And President Obama did make the rather interesting decision to put Victoria Nuland—a confrontational regime-changenik whose husband, Robert Kagan, is a hard-core neo-con—in charge of the Ukraine brief.

In my personal opinion, as his presidency inches towards its terminus, President Obama has decided to wipe that “You won the Nobel Peace Prize, wimp” sneer off the world’s face.

Maybe the president has decided to even scores in his last two years, and doesn’t want to see his antagonists like Assad, Putin, and Maduro smugly seeing him off with a condescending pat on the rump come Inauguration Day 2017.  Maybe his advisors are telling him that he can avoid lame duck humiliation only by being more aggressive in his foreign policy, by getting out front with more confrontational policies that force equivocal allies to line up behind the United States.

In any case, the US has been markedly more aggressive in its approach its biggest foreign policy botch of Obama’s second term, Syria.  In response to the chemical weapons red line humiliation, the United States seems to be more interested in imploding Syria by supporting insurrectionists than it is in pushing forward the increasingly ridiculous Geneva process.  

The United States has also become more pro-active in attempting to manage the cat-herding dynamic of empowered but less capable allies taking on China that it set in motion with the “pivot to Asia”.

And there’s Venezuela, where the United States is now openly supporting a Ukraine-style process by which it demands that the government bestow legitimacy and political traction on the protesters confronting it in the streets (and thereby void the election outcome that the United States found displeasing without the risk and inconvenience of a new election).

And in Ukraine, it looks to me that the United States and Victoria Nuland may have been instrumental in blowing up a transition process that would have conceded the lead to Angela Merkel and Vladimir Putin in the establishment of a new government.  The new Ukranian government might be deficient in key areas of legitimacy, finances, access to the good offices of Russia for trade, financial assistance, and favorable gas pricing, and terminally estranged from much  of its Russian-speaking minority, but as an effort in imperial crotch-hefting it served notice on the EU as well as Russia that the United States was more interested in calling the shots than behaving like a peer interlocutor of European bureaucrats and Russian authoritarians.  In passing, I might as well point out that the point of the F*ck the EU speech was that Victoria Nuland had no interest in seeing Angela Merkel’s preferred opposition leader, Vitali Klitschko, enter the government at the expense of her beloved “Yats”, Arsenyi Yatsenyuk.  And of course, after the EU-brokered agreement collapsed in a hail of bullets, Yats is in and “Klitsch” is out.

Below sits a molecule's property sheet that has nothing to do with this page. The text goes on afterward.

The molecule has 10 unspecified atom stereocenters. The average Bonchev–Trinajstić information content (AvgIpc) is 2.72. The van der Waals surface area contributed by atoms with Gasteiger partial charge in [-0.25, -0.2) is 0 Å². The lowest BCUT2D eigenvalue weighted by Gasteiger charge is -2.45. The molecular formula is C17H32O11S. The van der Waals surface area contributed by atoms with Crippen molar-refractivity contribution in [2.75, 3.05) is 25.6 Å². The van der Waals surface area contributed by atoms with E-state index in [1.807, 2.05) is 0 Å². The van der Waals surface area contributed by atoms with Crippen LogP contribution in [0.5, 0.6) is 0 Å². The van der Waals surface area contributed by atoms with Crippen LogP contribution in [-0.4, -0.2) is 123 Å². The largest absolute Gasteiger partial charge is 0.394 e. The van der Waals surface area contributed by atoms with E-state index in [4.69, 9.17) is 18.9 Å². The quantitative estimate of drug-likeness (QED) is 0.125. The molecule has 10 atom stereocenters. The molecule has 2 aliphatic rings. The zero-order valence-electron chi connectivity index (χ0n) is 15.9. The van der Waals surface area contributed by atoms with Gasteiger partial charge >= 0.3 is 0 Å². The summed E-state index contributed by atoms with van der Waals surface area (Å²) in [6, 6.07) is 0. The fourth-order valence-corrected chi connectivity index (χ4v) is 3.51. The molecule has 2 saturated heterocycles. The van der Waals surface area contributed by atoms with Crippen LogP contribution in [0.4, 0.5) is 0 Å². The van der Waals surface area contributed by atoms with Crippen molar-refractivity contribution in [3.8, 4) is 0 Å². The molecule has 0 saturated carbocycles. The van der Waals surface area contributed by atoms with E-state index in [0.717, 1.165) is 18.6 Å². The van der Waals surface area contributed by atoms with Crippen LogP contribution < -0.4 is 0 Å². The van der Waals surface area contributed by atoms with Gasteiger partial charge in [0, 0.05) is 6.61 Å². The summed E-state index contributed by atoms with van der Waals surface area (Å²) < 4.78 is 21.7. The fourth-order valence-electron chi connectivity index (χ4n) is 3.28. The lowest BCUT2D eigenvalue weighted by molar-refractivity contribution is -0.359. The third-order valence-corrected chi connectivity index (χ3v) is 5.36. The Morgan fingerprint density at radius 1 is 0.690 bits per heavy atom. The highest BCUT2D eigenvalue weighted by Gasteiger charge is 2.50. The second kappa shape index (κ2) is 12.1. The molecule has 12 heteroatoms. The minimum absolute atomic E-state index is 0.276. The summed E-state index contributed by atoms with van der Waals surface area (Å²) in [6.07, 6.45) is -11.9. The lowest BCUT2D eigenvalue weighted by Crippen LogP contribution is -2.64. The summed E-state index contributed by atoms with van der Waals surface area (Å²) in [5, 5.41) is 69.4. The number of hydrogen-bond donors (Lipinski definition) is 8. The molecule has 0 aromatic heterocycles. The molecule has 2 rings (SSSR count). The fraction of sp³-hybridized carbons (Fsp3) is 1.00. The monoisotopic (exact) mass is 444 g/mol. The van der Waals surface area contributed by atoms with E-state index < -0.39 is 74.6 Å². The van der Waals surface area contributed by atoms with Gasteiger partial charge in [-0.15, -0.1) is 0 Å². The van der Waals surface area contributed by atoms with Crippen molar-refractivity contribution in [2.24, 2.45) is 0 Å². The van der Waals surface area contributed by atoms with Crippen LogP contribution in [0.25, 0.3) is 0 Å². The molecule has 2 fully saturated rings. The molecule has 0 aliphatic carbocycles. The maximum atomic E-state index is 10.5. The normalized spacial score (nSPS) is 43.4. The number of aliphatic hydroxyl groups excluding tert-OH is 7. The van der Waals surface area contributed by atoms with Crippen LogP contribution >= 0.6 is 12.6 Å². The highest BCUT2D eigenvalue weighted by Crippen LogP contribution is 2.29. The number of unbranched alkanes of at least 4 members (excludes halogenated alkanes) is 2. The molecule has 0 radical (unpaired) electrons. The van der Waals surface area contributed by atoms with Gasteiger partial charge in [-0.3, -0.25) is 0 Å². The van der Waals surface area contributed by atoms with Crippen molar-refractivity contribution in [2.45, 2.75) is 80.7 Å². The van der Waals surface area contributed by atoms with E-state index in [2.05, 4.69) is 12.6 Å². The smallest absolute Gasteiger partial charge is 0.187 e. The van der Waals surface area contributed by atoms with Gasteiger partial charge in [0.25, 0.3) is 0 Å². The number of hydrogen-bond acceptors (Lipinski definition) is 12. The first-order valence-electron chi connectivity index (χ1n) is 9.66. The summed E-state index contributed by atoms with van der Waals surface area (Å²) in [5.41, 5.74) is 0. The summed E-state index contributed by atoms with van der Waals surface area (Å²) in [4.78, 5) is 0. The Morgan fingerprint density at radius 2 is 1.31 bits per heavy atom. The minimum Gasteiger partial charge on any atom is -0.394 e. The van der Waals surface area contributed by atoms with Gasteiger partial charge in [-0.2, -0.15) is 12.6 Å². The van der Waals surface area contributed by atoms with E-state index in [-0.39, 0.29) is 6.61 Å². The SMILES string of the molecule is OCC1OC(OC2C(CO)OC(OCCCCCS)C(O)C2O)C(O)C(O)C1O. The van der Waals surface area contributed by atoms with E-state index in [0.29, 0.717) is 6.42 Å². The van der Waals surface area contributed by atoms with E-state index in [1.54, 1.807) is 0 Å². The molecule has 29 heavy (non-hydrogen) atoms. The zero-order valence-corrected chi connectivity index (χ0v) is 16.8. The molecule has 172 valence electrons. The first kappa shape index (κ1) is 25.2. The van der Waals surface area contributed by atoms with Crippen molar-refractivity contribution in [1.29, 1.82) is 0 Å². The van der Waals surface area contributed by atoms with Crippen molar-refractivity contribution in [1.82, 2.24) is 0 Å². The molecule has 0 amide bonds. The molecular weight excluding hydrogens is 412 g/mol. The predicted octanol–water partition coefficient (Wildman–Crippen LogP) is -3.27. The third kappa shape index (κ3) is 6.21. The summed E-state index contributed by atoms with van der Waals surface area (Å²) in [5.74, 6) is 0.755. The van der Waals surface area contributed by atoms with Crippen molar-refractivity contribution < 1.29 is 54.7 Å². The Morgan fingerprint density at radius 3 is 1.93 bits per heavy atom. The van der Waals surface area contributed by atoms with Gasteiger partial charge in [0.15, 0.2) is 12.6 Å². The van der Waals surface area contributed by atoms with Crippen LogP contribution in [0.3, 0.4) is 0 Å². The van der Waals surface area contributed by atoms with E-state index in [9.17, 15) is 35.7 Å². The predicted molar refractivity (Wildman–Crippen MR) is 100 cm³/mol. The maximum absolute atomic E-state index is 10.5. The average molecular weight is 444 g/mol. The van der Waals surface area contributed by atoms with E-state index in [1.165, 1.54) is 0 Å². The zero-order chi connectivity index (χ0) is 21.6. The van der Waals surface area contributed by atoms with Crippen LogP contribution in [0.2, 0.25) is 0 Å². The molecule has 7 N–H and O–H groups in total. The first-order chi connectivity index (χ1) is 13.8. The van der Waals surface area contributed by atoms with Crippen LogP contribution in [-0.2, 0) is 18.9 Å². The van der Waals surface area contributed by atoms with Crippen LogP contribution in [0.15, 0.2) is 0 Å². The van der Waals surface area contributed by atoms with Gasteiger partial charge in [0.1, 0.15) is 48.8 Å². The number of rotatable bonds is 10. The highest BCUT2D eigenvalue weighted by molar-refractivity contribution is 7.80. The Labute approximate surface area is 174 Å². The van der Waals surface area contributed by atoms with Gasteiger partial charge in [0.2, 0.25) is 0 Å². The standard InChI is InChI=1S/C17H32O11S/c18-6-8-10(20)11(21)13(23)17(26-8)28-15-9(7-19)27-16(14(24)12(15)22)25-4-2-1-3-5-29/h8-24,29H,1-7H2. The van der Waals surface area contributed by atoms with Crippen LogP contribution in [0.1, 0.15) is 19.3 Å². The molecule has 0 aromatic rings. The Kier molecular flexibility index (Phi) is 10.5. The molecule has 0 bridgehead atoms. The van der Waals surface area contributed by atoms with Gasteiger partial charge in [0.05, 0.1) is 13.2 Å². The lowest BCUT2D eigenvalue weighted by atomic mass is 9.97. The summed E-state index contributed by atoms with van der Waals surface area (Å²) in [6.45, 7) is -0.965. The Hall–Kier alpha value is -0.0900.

I am hoping that the truth behind President Obama’s confrontational posturing is a little more mundane: that Russia does not intend to annex Crimea, President Obama knows it, but wants the undeserved credit for resolutely entering the den of the Russian bear and giving his testicles a mighty twist.

According to the much-maligned but often interesting and informative RT (full disclosure: I was interviewed on an RT show a couple times), the speaker of Crimea’s Supreme Council stated that, even if the outcome of the March 16 referendum is pro-independence, Crimea would prefer to stay autonomous (the second choice on the referendum is to return to an early 1990s constitution that gave Crimea an even higher degree of autonomy in Ukraine than it enjoyed, well, until the current Russian shenanigans).

And the Europeans clearly have no interest in enlisting in a serious sanctions crusade against Russia, let alone a hot war.

So perhaps the West will content itself with half a loaf in Ukraine (actually, the 90% that isn’t Crimea) and Russia will exercise de facto suzerainty over Crimea while it ostensibly remains part of Ukraine.

And the United States, claiming victory over Russia in Ukraine, will be emboldened to make further mischief elsewhere.


5 comments:

Edward said...

I wonder what role Biden is playing in all this. I read something one time suggesting he plays a significant role in Obama's foreign policies.